Sunday, October 21, 2007

A LIFE IN MEDICINE - 3- Getting To Know You

There he was, lying on our table all wrapped up and ready to serve us. It would be weeks before we would see his face; we only exposed the area we were studying, and the head and neck was scheduled for late in the semester. Although we did not name him, to me he was Roadrunner, one of the few cadavers with almost no body fat for which the 4 of us were very grateful.

Before any work was started we were instructed to keep all tissue refuse from our dissection separate from the moist paper towels that were used to prevent the cadaver from drying out. After each session the scraps were collected and saved, and at the end of the session they were cremated and a formal service was held. Some of the cadavers were unclaimed bodies from the city morgue, but just as many were bodies that had been willed to the college.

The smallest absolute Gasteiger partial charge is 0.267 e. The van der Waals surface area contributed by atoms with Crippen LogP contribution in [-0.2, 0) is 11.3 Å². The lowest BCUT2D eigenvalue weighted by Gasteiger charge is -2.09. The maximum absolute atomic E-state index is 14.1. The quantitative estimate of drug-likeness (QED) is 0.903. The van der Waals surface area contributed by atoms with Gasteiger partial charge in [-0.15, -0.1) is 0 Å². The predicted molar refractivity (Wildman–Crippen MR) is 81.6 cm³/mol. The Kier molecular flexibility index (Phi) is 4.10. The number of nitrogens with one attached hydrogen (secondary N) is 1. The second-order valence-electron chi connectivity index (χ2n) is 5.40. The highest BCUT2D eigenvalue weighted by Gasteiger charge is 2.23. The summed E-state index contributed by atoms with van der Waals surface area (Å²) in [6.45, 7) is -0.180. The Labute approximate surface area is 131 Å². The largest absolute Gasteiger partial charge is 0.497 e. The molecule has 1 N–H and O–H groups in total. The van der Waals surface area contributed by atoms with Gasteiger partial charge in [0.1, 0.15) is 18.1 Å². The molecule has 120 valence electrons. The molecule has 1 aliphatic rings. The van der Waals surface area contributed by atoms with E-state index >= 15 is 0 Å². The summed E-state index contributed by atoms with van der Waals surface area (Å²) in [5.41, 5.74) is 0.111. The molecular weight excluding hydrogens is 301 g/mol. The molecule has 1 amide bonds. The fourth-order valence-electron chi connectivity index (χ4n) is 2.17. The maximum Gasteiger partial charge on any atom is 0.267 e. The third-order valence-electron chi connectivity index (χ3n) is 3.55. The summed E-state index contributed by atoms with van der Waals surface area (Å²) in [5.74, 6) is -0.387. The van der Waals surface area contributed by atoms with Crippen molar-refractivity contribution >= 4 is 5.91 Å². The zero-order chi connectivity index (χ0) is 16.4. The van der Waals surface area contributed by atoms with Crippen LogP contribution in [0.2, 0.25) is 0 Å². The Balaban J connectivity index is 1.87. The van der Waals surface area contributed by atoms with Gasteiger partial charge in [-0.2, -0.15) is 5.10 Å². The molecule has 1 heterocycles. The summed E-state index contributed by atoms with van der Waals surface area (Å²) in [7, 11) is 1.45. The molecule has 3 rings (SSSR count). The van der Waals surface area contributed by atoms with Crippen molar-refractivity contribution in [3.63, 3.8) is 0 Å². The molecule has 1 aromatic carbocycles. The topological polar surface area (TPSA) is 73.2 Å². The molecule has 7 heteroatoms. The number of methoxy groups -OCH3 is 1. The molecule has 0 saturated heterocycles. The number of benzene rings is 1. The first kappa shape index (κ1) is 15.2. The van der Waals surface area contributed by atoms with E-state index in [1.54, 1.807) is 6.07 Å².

In the course of the semester we studied the body one area at a time, starting with the upper extremities and ending with the head and neck. Fifty years later the details of the day to day events of that semester, with rew exceptions, are lost to me. One exception was our efforts to dissect the perineum (the anatomical name for the “crotch”).

In order to properly examine and study this area it is necessary for the body to be in the dorsal lithotomy position, which means lying on its back with knees bent and legs apart. If you recall I pointed out that our tables were flat and rigid, unlike most doctor’s examine tables. Thus we had to improvise in order to carry out the required dissection. Creativity ruled the lab, and for us that meant suspending the legs with the canvas strips from the overhead light, and stuffing paper towels under the buttocks to raise it off the table. This was a common method which usually worked. One of us had to be responsible for holding the cadaver steady. It was not unusual during this time to hear an occasional loud thud, followed by mumbled curses, as 4 students struggled to get their cadaver from the floor and back on the table. Not everyone was blessed with a roadrunner.

next...More year one

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